No Additions to Habeas Petition in Post-Conviction Relief

By Robyn Hagan Cain on August 24, 2011 | Last updated on March 21, 2019

Should we be worried about the number of ineffective counsel claims that are making their way through the circuits this year?

The Fifth Circuit Court of Appeals issued an opinion in yet another ineffective counsel case this week, finding that a petitioner had received the benefit of his Sixth Amendment right to counsel, even though his lawyer barely satisfied that standard.

Robert Allen Rabe was sentenced to 48 years for aggravated robbery with a deadly weapon after a jury found that he robbed a liquor store at gunpoint. Rabe's alibi was that, at the time of the robbery, he was working with Jesse Diaz on an air conditioner for Vincent Avalos at Avalos's house.

Rabe's first beef with his court-appointed attorney, Michael Smith, was that Rabe gave Smith the names of Avalos, Avalos's wife, and Diaz as potential alibi witnesses, but that Smith did contact any of them to testify at trial.

After the conviction, but before sentencing, Rabe's sister watched the surveillance video from the liquor store and noticed that the suspect alleged to be Rabe--who has tattoos on both of his arms--did not appear to have tattoos. Rabe's second problem with Smith? Smith didn't raise the tattoo issue until Rabe's sentencing.

In his state post-conviction petition, Rabe alleged that Smith was ineffective because he failed to subpoena Dias as a witness during Rabe's trial. The state affirmed Rabe's conviction.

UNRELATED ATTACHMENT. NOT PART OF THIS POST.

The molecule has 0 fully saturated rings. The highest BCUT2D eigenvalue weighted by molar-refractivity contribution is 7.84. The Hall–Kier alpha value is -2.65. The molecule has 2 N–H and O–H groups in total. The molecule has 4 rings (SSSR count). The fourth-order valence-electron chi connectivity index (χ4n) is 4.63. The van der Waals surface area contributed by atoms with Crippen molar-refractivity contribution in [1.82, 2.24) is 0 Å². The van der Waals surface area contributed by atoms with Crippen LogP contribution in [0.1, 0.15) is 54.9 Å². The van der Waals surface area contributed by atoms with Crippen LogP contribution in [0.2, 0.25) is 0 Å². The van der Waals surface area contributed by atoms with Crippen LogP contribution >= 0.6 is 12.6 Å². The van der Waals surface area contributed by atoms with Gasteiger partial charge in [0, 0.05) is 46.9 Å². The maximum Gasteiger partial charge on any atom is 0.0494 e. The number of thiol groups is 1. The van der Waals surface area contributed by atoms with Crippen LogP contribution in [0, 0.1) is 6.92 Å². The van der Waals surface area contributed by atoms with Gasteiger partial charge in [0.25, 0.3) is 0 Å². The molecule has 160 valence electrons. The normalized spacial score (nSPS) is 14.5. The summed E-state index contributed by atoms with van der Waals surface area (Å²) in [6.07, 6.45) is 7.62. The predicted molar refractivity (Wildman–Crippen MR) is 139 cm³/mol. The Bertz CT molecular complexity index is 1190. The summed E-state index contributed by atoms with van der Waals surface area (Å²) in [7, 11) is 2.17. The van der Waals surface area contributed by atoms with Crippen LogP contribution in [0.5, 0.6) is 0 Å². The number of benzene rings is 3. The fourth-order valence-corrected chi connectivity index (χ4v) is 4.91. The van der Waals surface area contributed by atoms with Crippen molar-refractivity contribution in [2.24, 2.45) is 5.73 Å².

Next, Rabe filed a federal habeas petition, arguing that Smith was ineffective in failing to secure three alibi witnesses and failing to investigate the tattoo discrepancy from the surveillance video.

Despite the fact that even Smith admits that he "dropped the ball" with the tattoo defense, federal review of a state prisoner's habeas petition claims is limited to the record that was before the state court that adjudicated the claim on the merits. By that standard, the only issue the Fifth Circuit could consider was whether Smith was not ineffective for failing to subpoena Diaz or secure his presence at the trial.

The Fifth Circuit Court of Appeals agreed with the state court that Smith was not ineffective.

To the outside observer, it looks like Rabe got a raw deal. Maybe he's guilty, but he at least deserved a defense that included an alibi witness and a nod to the fact that the robber in the surveillance tape did not appear to have tattoos on his forearms as Rabe does.

No, these issues were not raised in Rabe's state appeal, but that seems to indicate that Rabe's counsel for the state appeal may have also been ineffective, elevating Rabe's ineffective counsel conundrum to meta status.

We'll be curious to see if the Supreme Court's opinion in Martinez v. Ryan affects Rabe's appeals. As the Sixth Amendment is currently interpreted, appellants are not guaranteed the assistance of effective counsel in post-conviction relief petitions. Should the Supreme Court extend the Sixth Amendment counsel guarantee to post-conviction relief, we suspect that Rabe will have another day in court.

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